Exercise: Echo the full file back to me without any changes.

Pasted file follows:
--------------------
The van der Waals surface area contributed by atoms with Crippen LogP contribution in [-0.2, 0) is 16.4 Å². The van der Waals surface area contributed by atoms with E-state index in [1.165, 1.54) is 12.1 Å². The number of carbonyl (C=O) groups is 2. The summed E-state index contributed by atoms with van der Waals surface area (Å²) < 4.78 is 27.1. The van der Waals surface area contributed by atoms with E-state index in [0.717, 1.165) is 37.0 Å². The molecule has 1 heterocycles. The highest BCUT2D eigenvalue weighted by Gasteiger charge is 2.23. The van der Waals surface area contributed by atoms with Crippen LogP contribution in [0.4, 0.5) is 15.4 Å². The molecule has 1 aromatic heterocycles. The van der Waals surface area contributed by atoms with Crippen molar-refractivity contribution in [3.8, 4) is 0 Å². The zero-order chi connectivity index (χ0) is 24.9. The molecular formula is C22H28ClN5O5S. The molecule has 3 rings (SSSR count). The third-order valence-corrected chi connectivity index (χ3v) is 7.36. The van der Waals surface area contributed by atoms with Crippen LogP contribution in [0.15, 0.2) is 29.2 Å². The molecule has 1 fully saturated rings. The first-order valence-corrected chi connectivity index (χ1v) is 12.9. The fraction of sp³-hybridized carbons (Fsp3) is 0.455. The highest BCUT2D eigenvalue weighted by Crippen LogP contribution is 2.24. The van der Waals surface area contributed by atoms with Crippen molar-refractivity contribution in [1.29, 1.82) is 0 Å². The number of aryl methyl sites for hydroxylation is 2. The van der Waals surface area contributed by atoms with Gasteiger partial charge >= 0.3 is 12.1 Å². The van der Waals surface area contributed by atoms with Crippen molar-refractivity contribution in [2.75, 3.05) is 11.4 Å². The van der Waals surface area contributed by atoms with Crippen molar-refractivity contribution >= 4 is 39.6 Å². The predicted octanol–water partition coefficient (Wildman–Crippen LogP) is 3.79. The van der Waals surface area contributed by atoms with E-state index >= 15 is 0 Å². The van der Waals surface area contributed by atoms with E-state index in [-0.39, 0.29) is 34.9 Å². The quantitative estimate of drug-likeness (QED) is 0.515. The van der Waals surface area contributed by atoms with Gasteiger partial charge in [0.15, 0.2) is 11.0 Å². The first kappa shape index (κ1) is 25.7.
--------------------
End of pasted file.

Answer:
The van der Waals surface area contributed by atoms with Crippen LogP contribution in [-0.2, 0) is 16.4 Å². The van der Waals surface area contributed by atoms with E-state index in [1.165, 1.54) is 12.1 Å². The number of carbonyl (C=O) groups is 2. The summed E-state index contributed by atoms with van der Waals surface area (Å²) < 4.78 is 27.1. The van der Waals surface area contributed by atoms with E-state index in [0.717, 1.165) is 37.0 Å². The molecule has 1 heterocycles. The highest BCUT2D eigenvalue weighted by Gasteiger charge is 2.23. The van der Waals surface area contributed by atoms with Crippen LogP contribution in [0.4, 0.5) is 15.4 Å². The molecule has 1 aromatic heterocycles. The van der Waals surface area contributed by atoms with Crippen molar-refractivity contribution in [3.8, 4) is 0 Å². The zero-order chi connectivity index (χ0) is 24.9. The molecular formula is C22H28ClN5O5S. The molecule has 3 rings (SSSR count). The third-order valence-corrected chi connectivity index (χ3v) is 7.36. The van der Waals surface area contributed by atoms with Crippen LogP contribution in [0.15, 0.2) is 29.2 Å². The molecule has 1 fully saturated rings. The first-order valence-corrected chi connectivity index (χ1v) is 12.9. The fraction of sp³-hybridized carbons (Fsp3) is 0.455. The highest BCUT2D eigenvalue weighted by Crippen LogP contribution is 2.24. The van der Waals surface area contributed by atoms with Crippen molar-refractivity contribution in [1.29, 1.82) is 0 Å². The number of aryl methyl sites for hydroxylation is 2. The van der Waals surface area contributed by atoms with Gasteiger partial charge >= 0.3 is 12.1 Å². The van der Waals surface area contributed by atoms with Crippen molar-refractivity contribution in [2.75, 3.05) is 11.4 Å². The van der Waals surface area contributed by atoms with Crippen molar-refractivity contribution >= 4 is 39.6 Å². The predicted octanol–water partition coefficient (Wildman–Crippen LogP) is 3.79. The van der Waals surface area contributed by atoms with E-state index >= 15 is 0 Å². The van der Waals surface area contributed by atoms with E-state index in [-0.39, 0.29) is 34.9 Å². The quantitative estimate of drug-likeness (QED) is 0.515. The van der Waals surface area contributed by atoms with Gasteiger partial charge in [0.15, 0.2) is 11.0 Å². The first kappa shape index (κ1) is 25.7.